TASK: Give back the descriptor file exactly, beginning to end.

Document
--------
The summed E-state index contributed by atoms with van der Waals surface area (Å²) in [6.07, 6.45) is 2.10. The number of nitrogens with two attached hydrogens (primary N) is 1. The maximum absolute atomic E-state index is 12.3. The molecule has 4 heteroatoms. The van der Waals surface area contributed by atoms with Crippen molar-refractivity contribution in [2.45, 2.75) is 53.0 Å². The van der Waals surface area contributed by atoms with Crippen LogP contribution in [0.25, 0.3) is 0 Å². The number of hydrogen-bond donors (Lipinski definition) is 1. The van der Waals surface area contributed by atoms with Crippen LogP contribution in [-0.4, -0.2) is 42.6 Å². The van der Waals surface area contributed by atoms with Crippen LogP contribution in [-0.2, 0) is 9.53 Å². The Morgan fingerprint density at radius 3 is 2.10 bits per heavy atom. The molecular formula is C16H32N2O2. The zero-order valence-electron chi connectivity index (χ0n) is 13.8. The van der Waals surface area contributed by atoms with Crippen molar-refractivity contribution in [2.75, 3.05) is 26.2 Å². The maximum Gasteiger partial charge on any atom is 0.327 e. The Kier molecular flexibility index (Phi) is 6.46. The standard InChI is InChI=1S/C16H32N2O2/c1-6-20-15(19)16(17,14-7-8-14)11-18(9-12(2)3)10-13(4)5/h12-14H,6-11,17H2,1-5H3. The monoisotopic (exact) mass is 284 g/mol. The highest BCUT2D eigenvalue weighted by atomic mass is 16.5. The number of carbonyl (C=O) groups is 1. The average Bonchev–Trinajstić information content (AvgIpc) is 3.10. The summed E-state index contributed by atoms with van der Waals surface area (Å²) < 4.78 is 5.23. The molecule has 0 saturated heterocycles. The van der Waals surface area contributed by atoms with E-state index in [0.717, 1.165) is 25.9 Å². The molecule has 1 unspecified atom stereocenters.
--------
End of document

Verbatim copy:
The summed E-state index contributed by atoms with van der Waals surface area (Å²) in [6.07, 6.45) is 2.10. The number of nitrogens with two attached hydrogens (primary N) is 1. The maximum absolute atomic E-state index is 12.3. The molecule has 4 heteroatoms. The van der Waals surface area contributed by atoms with Crippen molar-refractivity contribution in [2.45, 2.75) is 53.0 Å². The van der Waals surface area contributed by atoms with Crippen LogP contribution in [0.25, 0.3) is 0 Å². The number of hydrogen-bond donors (Lipinski definition) is 1. The van der Waals surface area contributed by atoms with Crippen LogP contribution in [-0.4, -0.2) is 42.6 Å². The van der Waals surface area contributed by atoms with Crippen LogP contribution in [-0.2, 0) is 9.53 Å². The Morgan fingerprint density at radius 3 is 2.10 bits per heavy atom. The molecular formula is C16H32N2O2. The zero-order valence-electron chi connectivity index (χ0n) is 13.8. The van der Waals surface area contributed by atoms with Crippen molar-refractivity contribution in [2.75, 3.05) is 26.2 Å². The maximum Gasteiger partial charge on any atom is 0.327 e. The Kier molecular flexibility index (Phi) is 6.46. The standard InChI is InChI=1S/C16H32N2O2/c1-6-20-15(19)16(17,14-7-8-14)11-18(9-12(2)3)10-13(4)5/h12-14H,6-11,17H2,1-5H3. The monoisotopic (exact) mass is 284 g/mol. The highest BCUT2D eigenvalue weighted by atomic mass is 16.5. The number of carbonyl (C=O) groups is 1. The average Bonchev–Trinajstić information content (AvgIpc) is 3.10. The summed E-state index contributed by atoms with van der Waals surface area (Å²) < 4.78 is 5.23. The molecule has 0 saturated heterocycles. The van der Waals surface area contributed by atoms with E-state index in [0.717, 1.165) is 25.9 Å². The molecule has 1 unspecified atom stereocenters.